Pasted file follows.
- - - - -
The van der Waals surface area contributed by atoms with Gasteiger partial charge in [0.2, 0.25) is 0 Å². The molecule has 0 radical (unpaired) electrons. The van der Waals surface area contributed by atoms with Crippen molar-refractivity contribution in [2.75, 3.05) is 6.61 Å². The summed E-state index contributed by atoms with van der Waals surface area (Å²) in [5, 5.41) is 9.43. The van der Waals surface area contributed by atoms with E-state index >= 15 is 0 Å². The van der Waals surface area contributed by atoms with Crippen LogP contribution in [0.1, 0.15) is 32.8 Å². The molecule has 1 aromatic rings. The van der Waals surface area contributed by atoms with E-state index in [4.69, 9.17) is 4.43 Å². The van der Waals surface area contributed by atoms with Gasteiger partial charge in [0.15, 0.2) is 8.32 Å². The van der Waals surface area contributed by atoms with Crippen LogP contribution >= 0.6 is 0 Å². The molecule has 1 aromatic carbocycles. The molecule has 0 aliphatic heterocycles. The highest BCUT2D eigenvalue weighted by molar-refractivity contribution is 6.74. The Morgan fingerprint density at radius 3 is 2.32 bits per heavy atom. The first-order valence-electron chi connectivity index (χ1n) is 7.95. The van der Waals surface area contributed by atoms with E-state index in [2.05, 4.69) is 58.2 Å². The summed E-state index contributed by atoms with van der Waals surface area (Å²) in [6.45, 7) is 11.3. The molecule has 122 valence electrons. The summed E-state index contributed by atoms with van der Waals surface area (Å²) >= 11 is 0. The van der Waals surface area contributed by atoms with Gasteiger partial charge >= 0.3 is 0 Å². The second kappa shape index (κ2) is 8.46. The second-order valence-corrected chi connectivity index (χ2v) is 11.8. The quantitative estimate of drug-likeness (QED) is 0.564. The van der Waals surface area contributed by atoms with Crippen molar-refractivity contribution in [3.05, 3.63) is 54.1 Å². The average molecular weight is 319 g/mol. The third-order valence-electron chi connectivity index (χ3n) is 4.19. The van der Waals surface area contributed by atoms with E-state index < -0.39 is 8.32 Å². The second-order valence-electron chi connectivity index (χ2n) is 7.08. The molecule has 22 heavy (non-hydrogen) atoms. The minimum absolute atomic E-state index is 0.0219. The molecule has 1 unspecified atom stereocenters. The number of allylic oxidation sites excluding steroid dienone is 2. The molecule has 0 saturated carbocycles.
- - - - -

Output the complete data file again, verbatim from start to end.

The van der Waals surface area contributed by atoms with Gasteiger partial charge in [0.2, 0.25) is 0 Å². The molecule has 0 radical (unpaired) electrons. The van der Waals surface area contributed by atoms with Crippen molar-refractivity contribution in [2.75, 3.05) is 6.61 Å². The summed E-state index contributed by atoms with van der Waals surface area (Å²) in [5, 5.41) is 9.43. The van der Waals surface area contributed by atoms with E-state index >= 15 is 0 Å². The van der Waals surface area contributed by atoms with Crippen LogP contribution in [0.1, 0.15) is 32.8 Å². The molecule has 1 aromatic rings. The van der Waals surface area contributed by atoms with E-state index in [4.69, 9.17) is 4.43 Å². The van der Waals surface area contributed by atoms with Gasteiger partial charge in [0.15, 0.2) is 8.32 Å². The van der Waals surface area contributed by atoms with Crippen LogP contribution >= 0.6 is 0 Å². The molecule has 1 aromatic carbocycles. The molecule has 0 aliphatic heterocycles. The highest BCUT2D eigenvalue weighted by molar-refractivity contribution is 6.74. The Morgan fingerprint density at radius 3 is 2.32 bits per heavy atom. The first-order valence-electron chi connectivity index (χ1n) is 7.95. The van der Waals surface area contributed by atoms with E-state index in [2.05, 4.69) is 58.2 Å². The summed E-state index contributed by atoms with van der Waals surface area (Å²) in [6.45, 7) is 11.3. The molecule has 122 valence electrons. The summed E-state index contributed by atoms with van der Waals surface area (Å²) >= 11 is 0. The van der Waals surface area contributed by atoms with Gasteiger partial charge >= 0.3 is 0 Å². The second kappa shape index (κ2) is 8.46. The second-order valence-corrected chi connectivity index (χ2v) is 11.8. The quantitative estimate of drug-likeness (QED) is 0.564. The van der Waals surface area contributed by atoms with Crippen molar-refractivity contribution in [3.05, 3.63) is 54.1 Å². The average molecular weight is 319 g/mol. The third-order valence-electron chi connectivity index (χ3n) is 4.19. The van der Waals surface area contributed by atoms with E-state index < -0.39 is 8.32 Å². The second-order valence-electron chi connectivity index (χ2n) is 7.08. The molecule has 22 heavy (non-hydrogen) atoms. The minimum absolute atomic E-state index is 0.0219. The molecule has 1 unspecified atom stereocenters. The number of allylic oxidation sites excluding steroid dienone is 2. The molecule has 0 saturated carbocycles.